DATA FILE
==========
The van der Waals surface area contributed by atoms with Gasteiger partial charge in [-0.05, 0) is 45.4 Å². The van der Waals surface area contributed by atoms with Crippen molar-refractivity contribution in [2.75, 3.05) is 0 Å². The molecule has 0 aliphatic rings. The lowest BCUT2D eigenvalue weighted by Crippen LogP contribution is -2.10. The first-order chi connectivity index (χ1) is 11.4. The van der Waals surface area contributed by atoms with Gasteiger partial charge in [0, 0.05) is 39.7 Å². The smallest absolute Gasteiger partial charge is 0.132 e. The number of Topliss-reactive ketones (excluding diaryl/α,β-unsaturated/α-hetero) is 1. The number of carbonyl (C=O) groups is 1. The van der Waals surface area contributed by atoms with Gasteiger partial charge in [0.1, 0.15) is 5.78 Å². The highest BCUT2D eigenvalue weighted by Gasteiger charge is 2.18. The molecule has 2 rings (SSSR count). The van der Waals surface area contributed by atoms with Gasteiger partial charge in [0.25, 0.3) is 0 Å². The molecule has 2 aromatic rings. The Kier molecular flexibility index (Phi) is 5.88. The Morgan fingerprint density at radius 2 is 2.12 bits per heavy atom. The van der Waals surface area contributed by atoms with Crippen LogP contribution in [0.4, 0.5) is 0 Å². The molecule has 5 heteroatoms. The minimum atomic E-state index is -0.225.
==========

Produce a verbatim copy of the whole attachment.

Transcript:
The van der Waals surface area contributed by atoms with Gasteiger partial charge in [-0.05, 0) is 45.4 Å². The van der Waals surface area contributed by atoms with Crippen molar-refractivity contribution in [2.75, 3.05) is 0 Å². The molecule has 0 aliphatic rings. The lowest BCUT2D eigenvalue weighted by Crippen LogP contribution is -2.10. The first-order chi connectivity index (χ1) is 11.4. The van der Waals surface area contributed by atoms with Gasteiger partial charge in [0, 0.05) is 39.7 Å². The smallest absolute Gasteiger partial charge is 0.132 e. The number of Topliss-reactive ketones (excluding diaryl/α,β-unsaturated/α-hetero) is 1. The number of carbonyl (C=O) groups is 1. The van der Waals surface area contributed by atoms with Gasteiger partial charge in [0.1, 0.15) is 5.78 Å². The highest BCUT2D eigenvalue weighted by Gasteiger charge is 2.18. The molecule has 2 rings (SSSR count). The van der Waals surface area contributed by atoms with Gasteiger partial charge in [0.25, 0.3) is 0 Å². The molecule has 2 aromatic rings. The Kier molecular flexibility index (Phi) is 5.88. The Morgan fingerprint density at radius 2 is 2.12 bits per heavy atom. The van der Waals surface area contributed by atoms with Crippen LogP contribution in [0.4, 0.5) is 0 Å². The molecule has 5 heteroatoms. The minimum atomic E-state index is -0.225.